PEOPLE v. MARTIN

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The PEOPLE, etc., respondent, v. Herbert MARTIN, appellant.

Decided: October 21, 2015

RANDALL T. ENG, P.J., CHERYL E. CHAMBERS, SHERI S. ROMAN, and BETSY BARROS, JJ. Lynn W.L. Fahey, New York, N.Y. (Kathleen Whooley and Alexis Ascher of counsel), for appellant. Richard A. Brown, District Attorney, Kew Gardens, N.Y. (John M. Castellano, Johnnette Traill, and John F. McGoldrick of counsel), for respondent.

Appeal by the defendant from a judgment of the Supreme Court, Queens County (Knopf, J.), rendered February 25, 2013, convicting him of assault in the second degree and criminal possession of a weapon in the fourth degree, upon a jury verdict, and imposing sentence.

ORDERED that the judgment is affirmed.

The defendant was arrested based on his involvement in a physical altercation with two individuals, and was hospitalized as a result of injuries he sustained. A felony complaint was filed with the Criminal Court of the City of New York, Queens County. While the defendant was still under arrest in the hospital, and just prior to the expiration of the statutory deadline for his release from custody pursuant to CPL 180.80, the People submitted the defendant's case to a grand jury, and the grand jury voted to indict the defendant on several counts. The defendant was never arraigned on the felony complaint, but he was subsequently arraigned on the indictment.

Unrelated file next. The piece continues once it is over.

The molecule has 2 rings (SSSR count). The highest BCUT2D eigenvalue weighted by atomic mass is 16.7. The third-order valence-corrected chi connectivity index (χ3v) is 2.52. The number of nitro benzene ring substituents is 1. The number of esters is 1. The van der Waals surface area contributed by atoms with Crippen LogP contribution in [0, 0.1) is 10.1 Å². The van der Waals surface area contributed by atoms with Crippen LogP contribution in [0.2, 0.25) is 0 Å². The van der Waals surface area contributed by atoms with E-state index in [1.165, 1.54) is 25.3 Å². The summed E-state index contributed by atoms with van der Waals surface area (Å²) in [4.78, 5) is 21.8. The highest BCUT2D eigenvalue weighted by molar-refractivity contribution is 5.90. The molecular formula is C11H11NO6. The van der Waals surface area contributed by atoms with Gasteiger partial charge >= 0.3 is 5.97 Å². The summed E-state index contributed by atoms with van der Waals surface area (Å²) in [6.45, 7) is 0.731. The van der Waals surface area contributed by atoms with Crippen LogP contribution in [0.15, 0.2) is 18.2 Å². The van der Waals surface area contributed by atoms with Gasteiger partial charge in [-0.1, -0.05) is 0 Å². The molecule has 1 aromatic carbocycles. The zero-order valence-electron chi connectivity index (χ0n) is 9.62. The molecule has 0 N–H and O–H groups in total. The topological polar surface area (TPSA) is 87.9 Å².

The defendant moved to dismiss the indictment, arguing that the People deliberately failed to arraign him on the felony complaint in order to avoid serving him with notice pursuant to CPL 190.50(5)(a), and that he was therefore improperly deprived of his right to testify before the grand jury. The Supreme Court (Camacho, J.) denied the defendant's motion to dismiss the indictment. Following his conviction of two of the charged offenses after a jury trial, the defendant appeals.

The People were under no obligation to serve the defendant with notice pursuant to CPL 190.50(5)(a) of his right to testify before the grand jury since the defendant had not been arraigned on the felony complaint in a local criminal court (see People v. Dahlbender, 23 AD3d 493, 493–494; People v. Brooks, 247 A.D.2d 486, 486; People v. Munoz, 207 A.D.2d 418, 419). Nor is there anything in the record to support the defendant's contention that the People intentionally delayed his arraignment for the purpose of depriving him of his statutory rights under CPL 190.50(5)(a) (see People v. Smoke, 43 AD3d 1332, 1333; People v. Brown, 14 AD3d 356, 357; People v. Jones, 281 A.D.2d 185, 186; People v. Brooks, 247 A.D.2d at 486). In any event, the defendant did not allege in his motion papers that he would have served written notice to the District Attorney of his request to appear before the grand jury had he been informed of the pending grand jury proceeding. As the statutory right to appear before the grand jury is expressly conditioned upon the service of such notice (see CPL 190.50[5][a]; cf. People v. Reynolds, 35 A.D.2d 529), the defendant's allegation that he was deprived of that right remains speculative.

Inasmuch as the defendant claims that his arraignment was unnecessarily delayed in violation of CPL 140.20, the proper remedy at the time would have been to petition the local criminal court to release the defendant from custody (see People v. Ramos, 99 N.Y.2d 27, 36). A violation of CPL 140.20 does not provide a ground for dismissal of an indictment or vacatur of a judgment of conviction (see Gerstein v. Pugh, 420 U.S. 103, 118–119; People v. Joe, 249 A.D.2d 695).

Accordingly, the Supreme Court properly denied the defendant's motion to dismiss the indictment.

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